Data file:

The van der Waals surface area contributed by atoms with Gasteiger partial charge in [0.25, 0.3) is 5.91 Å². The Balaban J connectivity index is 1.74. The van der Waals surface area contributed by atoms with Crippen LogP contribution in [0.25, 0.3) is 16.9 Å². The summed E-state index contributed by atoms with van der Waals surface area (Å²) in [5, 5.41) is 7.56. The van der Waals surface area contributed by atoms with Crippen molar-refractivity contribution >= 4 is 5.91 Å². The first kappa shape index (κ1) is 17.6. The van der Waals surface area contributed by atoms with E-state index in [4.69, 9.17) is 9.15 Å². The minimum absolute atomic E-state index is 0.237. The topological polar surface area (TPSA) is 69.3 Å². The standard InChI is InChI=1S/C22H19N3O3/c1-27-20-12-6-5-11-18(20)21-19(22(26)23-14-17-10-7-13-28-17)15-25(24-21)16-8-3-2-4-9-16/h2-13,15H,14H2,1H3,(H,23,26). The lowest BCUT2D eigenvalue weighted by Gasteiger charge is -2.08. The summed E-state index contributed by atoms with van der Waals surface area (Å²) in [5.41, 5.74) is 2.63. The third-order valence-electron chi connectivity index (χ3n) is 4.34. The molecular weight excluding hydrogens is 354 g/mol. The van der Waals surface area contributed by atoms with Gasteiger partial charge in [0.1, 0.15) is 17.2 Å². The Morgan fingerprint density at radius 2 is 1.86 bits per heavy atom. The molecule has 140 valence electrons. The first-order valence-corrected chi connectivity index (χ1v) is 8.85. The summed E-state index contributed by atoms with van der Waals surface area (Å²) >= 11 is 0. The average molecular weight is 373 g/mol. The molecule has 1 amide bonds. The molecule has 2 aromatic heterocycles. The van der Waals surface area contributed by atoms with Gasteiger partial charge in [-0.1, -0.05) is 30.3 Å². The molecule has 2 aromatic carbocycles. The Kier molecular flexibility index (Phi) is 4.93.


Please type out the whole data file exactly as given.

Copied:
The van der Waals surface area contributed by atoms with Gasteiger partial charge in [0.25, 0.3) is 5.91 Å². The Balaban J connectivity index is 1.74. The van der Waals surface area contributed by atoms with Crippen LogP contribution in [0.25, 0.3) is 16.9 Å². The summed E-state index contributed by atoms with van der Waals surface area (Å²) in [5, 5.41) is 7.56. The van der Waals surface area contributed by atoms with Crippen molar-refractivity contribution >= 4 is 5.91 Å². The first kappa shape index (κ1) is 17.6. The van der Waals surface area contributed by atoms with E-state index in [4.69, 9.17) is 9.15 Å². The minimum absolute atomic E-state index is 0.237. The topological polar surface area (TPSA) is 69.3 Å². The standard InChI is InChI=1S/C22H19N3O3/c1-27-20-12-6-5-11-18(20)21-19(22(26)23-14-17-10-7-13-28-17)15-25(24-21)16-8-3-2-4-9-16/h2-13,15H,14H2,1H3,(H,23,26). The lowest BCUT2D eigenvalue weighted by Gasteiger charge is -2.08. The summed E-state index contributed by atoms with van der Waals surface area (Å²) in [5.41, 5.74) is 2.63. The third-order valence-electron chi connectivity index (χ3n) is 4.34. The molecular weight excluding hydrogens is 354 g/mol. The van der Waals surface area contributed by atoms with Gasteiger partial charge in [0.1, 0.15) is 17.2 Å². The Morgan fingerprint density at radius 2 is 1.86 bits per heavy atom. The molecule has 140 valence electrons. The first-order valence-corrected chi connectivity index (χ1v) is 8.85. The summed E-state index contributed by atoms with van der Waals surface area (Å²) >= 11 is 0. The average molecular weight is 373 g/mol. The molecule has 1 amide bonds. The molecule has 2 aromatic heterocycles. The van der Waals surface area contributed by atoms with Gasteiger partial charge in [-0.1, -0.05) is 30.3 Å². The molecule has 2 aromatic carbocycles. The Kier molecular flexibility index (Phi) is 4.93.